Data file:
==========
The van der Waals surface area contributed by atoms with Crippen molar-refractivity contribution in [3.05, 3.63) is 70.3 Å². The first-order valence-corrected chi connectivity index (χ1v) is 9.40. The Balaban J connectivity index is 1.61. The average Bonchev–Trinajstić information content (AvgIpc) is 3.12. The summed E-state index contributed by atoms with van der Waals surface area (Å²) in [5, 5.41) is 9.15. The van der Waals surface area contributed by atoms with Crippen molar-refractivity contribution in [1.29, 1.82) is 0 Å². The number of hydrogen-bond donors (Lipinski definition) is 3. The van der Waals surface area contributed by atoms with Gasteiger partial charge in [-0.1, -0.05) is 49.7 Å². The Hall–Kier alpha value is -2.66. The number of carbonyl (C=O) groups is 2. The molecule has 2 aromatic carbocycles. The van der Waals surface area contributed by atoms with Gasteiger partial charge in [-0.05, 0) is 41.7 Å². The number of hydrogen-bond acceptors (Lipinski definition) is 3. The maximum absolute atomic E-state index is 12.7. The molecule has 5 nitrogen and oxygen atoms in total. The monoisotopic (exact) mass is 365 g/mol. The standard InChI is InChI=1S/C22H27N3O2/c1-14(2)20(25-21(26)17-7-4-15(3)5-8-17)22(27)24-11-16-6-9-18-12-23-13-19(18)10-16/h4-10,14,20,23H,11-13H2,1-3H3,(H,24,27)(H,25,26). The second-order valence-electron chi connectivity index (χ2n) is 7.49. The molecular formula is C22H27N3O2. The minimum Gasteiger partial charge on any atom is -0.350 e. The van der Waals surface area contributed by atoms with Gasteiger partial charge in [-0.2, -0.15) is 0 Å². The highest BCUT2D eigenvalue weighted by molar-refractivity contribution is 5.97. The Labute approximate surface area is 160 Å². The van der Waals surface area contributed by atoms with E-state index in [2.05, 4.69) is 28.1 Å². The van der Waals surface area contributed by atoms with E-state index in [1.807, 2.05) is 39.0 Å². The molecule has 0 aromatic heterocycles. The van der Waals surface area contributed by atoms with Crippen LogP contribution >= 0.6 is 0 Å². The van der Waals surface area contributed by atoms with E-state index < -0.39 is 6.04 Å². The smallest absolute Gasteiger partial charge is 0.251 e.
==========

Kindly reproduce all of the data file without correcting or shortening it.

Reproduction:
The van der Waals surface area contributed by atoms with Crippen molar-refractivity contribution in [3.05, 3.63) is 70.3 Å². The first-order valence-corrected chi connectivity index (χ1v) is 9.40. The Balaban J connectivity index is 1.61. The average Bonchev–Trinajstić information content (AvgIpc) is 3.12. The summed E-state index contributed by atoms with van der Waals surface area (Å²) in [5, 5.41) is 9.15. The van der Waals surface area contributed by atoms with Crippen molar-refractivity contribution in [1.29, 1.82) is 0 Å². The number of hydrogen-bond donors (Lipinski definition) is 3. The van der Waals surface area contributed by atoms with Gasteiger partial charge in [-0.1, -0.05) is 49.7 Å². The Hall–Kier alpha value is -2.66. The number of carbonyl (C=O) groups is 2. The molecule has 2 aromatic carbocycles. The van der Waals surface area contributed by atoms with Gasteiger partial charge in [-0.05, 0) is 41.7 Å². The number of hydrogen-bond acceptors (Lipinski definition) is 3. The maximum absolute atomic E-state index is 12.7. The molecule has 5 nitrogen and oxygen atoms in total. The monoisotopic (exact) mass is 365 g/mol. The standard InChI is InChI=1S/C22H27N3O2/c1-14(2)20(25-21(26)17-7-4-15(3)5-8-17)22(27)24-11-16-6-9-18-12-23-13-19(18)10-16/h4-10,14,20,23H,11-13H2,1-3H3,(H,24,27)(H,25,26). The second-order valence-electron chi connectivity index (χ2n) is 7.49. The molecular formula is C22H27N3O2. The minimum Gasteiger partial charge on any atom is -0.350 e. The van der Waals surface area contributed by atoms with Gasteiger partial charge in [-0.2, -0.15) is 0 Å². The highest BCUT2D eigenvalue weighted by molar-refractivity contribution is 5.97. The Labute approximate surface area is 160 Å². The van der Waals surface area contributed by atoms with E-state index in [2.05, 4.69) is 28.1 Å². The van der Waals surface area contributed by atoms with E-state index in [1.807, 2.05) is 39.0 Å². The molecule has 0 aromatic heterocycles. The van der Waals surface area contributed by atoms with Crippen LogP contribution >= 0.6 is 0 Å². The van der Waals surface area contributed by atoms with E-state index < -0.39 is 6.04 Å². The smallest absolute Gasteiger partial charge is 0.251 e.